One of the most powerful and potentially transformative tools at our disposal in schools is a great quality relationship between teachers and teaching assistants (TAs). When honed and nurtured, developed and cherished, this relationship can lead to genuine improvements in teaching and learning, and the enhanced development of independence in young learners.
Regardless of whether TAs are working with the whole class, targeted groups or individuals within a class, or on withdrawal interventions outside the class, the foundations of great working relationships with TAs are anchored in crystal clear expectations and well-defined roles, as well as a joint strategy for teaching and learning.
If you want to focus on the deployment of, and effective working relationships with the TAs in your school, these ideas may help:
Five steps to great working relationships
1. Time to collaborate
Allocate time for the discussion of planning and preparation so that the time in each lesson is clearly focused. This doesn’t need to take inordinate amounts of time, but it does need to happen. Even if that means slightly adjusting a TA’s hours or facilitating time for TAs and teachers to collaborate during PPA time. Where this does not happen, there is a likelihood that maximum benefit from the TA in the classroom will not be gained.
2. Time to feedback
Make sure that feedback systems are in place and are utilised. Regular conversations, whether in person or via some written methods, are essential for keeping the focus on teaching and learning and the needs of any specific children you are working with. Find time-efficient ways of getting this job done.
Research has shown (see “Making Best Use of Teaching Assistants” below) that any preparation time that teachers and TAs manage to get together should be used to ensure that TAs have essential “need to knows” – concepts, facts, information being taught; skills to be learned, applied, practiced or extended; intended learning outcomes; and expected/required feedback. Without taking these steps there is a real risk that TAs will simply be support for getting tasks completed. This is not sufficient. It is the “need to knows” that will help to ensure that learning and understanding is anchored in each child.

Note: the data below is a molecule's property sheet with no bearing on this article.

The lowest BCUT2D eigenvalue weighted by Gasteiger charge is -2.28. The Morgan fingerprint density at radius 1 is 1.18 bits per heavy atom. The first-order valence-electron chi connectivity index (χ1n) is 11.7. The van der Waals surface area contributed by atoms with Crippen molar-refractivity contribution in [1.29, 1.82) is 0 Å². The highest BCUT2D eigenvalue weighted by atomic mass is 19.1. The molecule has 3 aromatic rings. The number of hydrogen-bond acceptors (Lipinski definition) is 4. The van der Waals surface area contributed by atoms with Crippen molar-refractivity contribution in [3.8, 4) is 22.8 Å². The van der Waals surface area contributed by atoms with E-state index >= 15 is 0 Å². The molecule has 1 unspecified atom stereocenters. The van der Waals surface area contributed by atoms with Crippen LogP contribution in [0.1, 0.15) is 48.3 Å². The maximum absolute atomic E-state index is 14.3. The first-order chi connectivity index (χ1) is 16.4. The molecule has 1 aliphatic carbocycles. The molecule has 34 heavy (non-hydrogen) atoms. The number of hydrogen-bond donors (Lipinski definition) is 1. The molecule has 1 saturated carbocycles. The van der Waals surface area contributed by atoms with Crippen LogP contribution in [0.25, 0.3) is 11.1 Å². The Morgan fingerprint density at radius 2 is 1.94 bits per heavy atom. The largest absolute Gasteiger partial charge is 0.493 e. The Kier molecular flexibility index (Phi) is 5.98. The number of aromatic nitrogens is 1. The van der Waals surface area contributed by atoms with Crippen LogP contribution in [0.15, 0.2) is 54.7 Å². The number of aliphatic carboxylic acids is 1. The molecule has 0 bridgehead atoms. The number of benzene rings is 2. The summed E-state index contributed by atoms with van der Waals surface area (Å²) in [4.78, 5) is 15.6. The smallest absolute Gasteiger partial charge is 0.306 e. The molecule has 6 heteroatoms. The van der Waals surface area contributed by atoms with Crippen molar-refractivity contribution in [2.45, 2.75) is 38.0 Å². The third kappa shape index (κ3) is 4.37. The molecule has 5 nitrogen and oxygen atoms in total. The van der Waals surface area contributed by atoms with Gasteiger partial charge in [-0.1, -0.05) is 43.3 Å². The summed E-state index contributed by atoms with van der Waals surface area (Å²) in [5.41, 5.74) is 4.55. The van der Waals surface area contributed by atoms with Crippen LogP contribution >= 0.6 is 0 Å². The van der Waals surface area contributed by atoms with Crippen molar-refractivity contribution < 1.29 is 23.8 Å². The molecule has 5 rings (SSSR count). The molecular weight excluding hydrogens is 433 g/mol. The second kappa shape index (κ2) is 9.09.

4. Grow independence
Develop independence as far as possible. This works particularly well where there can be staff continuity and the working relationship can develop over time. A genuinely collaborative environment can give TAs the confidence to grow their independence in the role.
5. Develop understanding
Make sure that there is mutual understanding of the role in the classroom of questioning, wait time, prompting, modelling and self-scaffolding. Having a great working understanding of these tools can equip TAs to boost learning and understanding in the children they work with.
As we work to enhance the relationships between teachers and TAs in schools, there are the inevitable pitfalls to avoid. For example:
Five pitfalls to avoid
1. Complement, don’t replace
Never use TAs to replace teachers. They are best used to add value to the work of a teacher but not as a replacement. Research has shown (see “Making Best Use of Teaching Assistants” below) that children who struggle most with the learning on offer need just as much time with their teacher as other children. Facilitating that through the effective use of the complementary roles of teacher and TA in the classroom is ideal.
2. Learning and understanding, not task completion
The focus for TAs can often be on task completion but this should ideally come second to a focus on learning and understanding. What is really going on in the classroom and how can we ensure all children can access that?
3. Professional development for TAs
TAs should be fully supported in their role with sufficient opportunities for training and development. Anything else is a false economy.
4. Independence not dependence
Dependence on the TA by the child or children can develop over time if the aim of any interventions drifts from learning and understanding. Give the least amount of help first so that children can tackle a task themselves, intervening only if progress cannot be made.
5. Disconnected learning
Interventions can at times be disconnected from the learning going on in the classroom. This is inefficient. Interventions should be consistent with what the children in the classroom are doing, building on it, and extending it, through making the links explicit.
TAs are key to maximising the potential in teaching and learning in the classroom. Getting the relationship right between TAs and teachers is crucial, as is having an overall aim of independence for the children in our care. As with any aspect of the work of schools, we can always reflect and improve, but these key points just might be helpful on this journey.
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About the author
After graduating with a degree in Politics and International Relations from the University of Reading, Elizabeth Holmes completed her PGCE at the Institute of Education, University of London. She then taught humanities and social sciences in schools in London, Oxfordshire and West Sussex, where she ran the history department in a challenging comprehensive. Elizabeth specialises in education but also writes on many other issues and themes. As well as her regular blogs for Eteach and FEjobs, her books have been published by a variety of publishers and translated around the world.